Oracle Corp. won

Oracle Corp. won permission from a U.S. judge to proceed with its $7.7 billion hostile bid for PeopleSoft Inc., reviving a battle that PeopleSoft said drove customers to competitors. PeopleSoft shares jumped 15 percent. U.S. District Court Judge Vaughn Walker in San Francisco ruled against the Justice Department, which said a merger would violate antitrust rules. Oracle, the No. 3 maker of business software, still needs approval from PeopleSoft shareholders and European regulators to complete the takeover. The merger would allow Oracle Chief Executive Larry Ellison's company to become the second-largest business-software maker behind Germany's SAP AG. Oracle lost the No. 2 slot to PeopleSoft when that company acquired J.D. Edwards last year. It may spark more acquisitions in the software industry as companies seek partners to compete with the combined company. ``This decision puts the onus squarely on the board of PeopleSoft to meet with us and to redeem their poison pill so that the shareholders can accept our offer,'' Oracle Chairman Jeffrey O. Henley said in an e-mailed statement. PeopleSoft spokesman Steve Swasey declined to comment immediately. Gina Talamona, a spokeswoman for the Justice Department, didn't return a message left on voice mail, informs Bloomberg. According to MarketWatch, Oracle bucked convention and court odds in defending itself against the suit. Typically corporations give up on takeover efforts if Justice Department lawyers deem they would be anti-competitive. While the ruling is a victory for Oracle and its combative CEO Larry Ellison, the business software developer still faces a possible appeal from the Justice Department, as well as other court and regulatory hurdles. The European Commission has opened its own review of the takeover bid. Also, a jury trial is scheduled to begin Nov. 1 in California state court in a suit filed by PeopleSoft seeking damages from Oracle for hurting its business. Redwood Shores, Calif.-based Oracle has been trying for the past 14 months to take over PeopleSoft, its rival based only minutes away in Pleasanton, Calif. Oracle wants PeopleSoft's 12,000-strong customer base and has promised shareholders big returns in the way of cost savings and added scale if it can do so. PeopleSoft maintains that Oracle's bidding price isn't high enough and that its customers will suffer if it ends up being taken over.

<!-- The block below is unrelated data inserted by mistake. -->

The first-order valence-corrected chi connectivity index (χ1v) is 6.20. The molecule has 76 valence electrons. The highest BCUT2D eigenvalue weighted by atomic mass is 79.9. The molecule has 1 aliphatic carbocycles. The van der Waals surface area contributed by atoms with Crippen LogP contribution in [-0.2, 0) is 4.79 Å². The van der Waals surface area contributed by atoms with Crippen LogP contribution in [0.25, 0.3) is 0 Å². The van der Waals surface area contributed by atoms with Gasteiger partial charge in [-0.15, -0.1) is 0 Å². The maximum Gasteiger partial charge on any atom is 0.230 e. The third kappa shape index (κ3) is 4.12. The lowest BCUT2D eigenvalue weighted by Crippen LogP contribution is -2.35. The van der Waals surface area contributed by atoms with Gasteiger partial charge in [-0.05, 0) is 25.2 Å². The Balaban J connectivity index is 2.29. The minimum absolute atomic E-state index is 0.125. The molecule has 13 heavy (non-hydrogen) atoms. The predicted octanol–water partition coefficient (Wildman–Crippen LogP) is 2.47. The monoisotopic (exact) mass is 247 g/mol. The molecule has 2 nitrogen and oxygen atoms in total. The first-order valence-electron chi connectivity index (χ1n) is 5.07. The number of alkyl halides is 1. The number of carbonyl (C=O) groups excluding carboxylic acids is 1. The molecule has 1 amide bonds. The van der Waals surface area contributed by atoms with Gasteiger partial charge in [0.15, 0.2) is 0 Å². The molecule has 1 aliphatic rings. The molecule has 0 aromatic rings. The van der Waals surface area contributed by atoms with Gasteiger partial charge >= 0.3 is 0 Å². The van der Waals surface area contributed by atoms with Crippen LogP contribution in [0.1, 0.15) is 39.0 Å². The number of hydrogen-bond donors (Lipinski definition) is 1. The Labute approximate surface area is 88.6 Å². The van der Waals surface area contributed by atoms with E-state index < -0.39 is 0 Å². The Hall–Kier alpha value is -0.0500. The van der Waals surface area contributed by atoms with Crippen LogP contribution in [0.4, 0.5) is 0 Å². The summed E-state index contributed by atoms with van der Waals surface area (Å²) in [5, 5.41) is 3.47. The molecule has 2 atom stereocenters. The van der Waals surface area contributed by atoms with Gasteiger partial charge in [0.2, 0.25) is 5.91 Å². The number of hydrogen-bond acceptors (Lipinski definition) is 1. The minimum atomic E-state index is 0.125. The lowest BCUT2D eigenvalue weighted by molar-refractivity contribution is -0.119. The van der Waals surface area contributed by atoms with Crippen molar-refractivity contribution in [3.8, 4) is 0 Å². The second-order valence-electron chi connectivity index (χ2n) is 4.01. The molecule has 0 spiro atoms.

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Author`s name: Editorial Team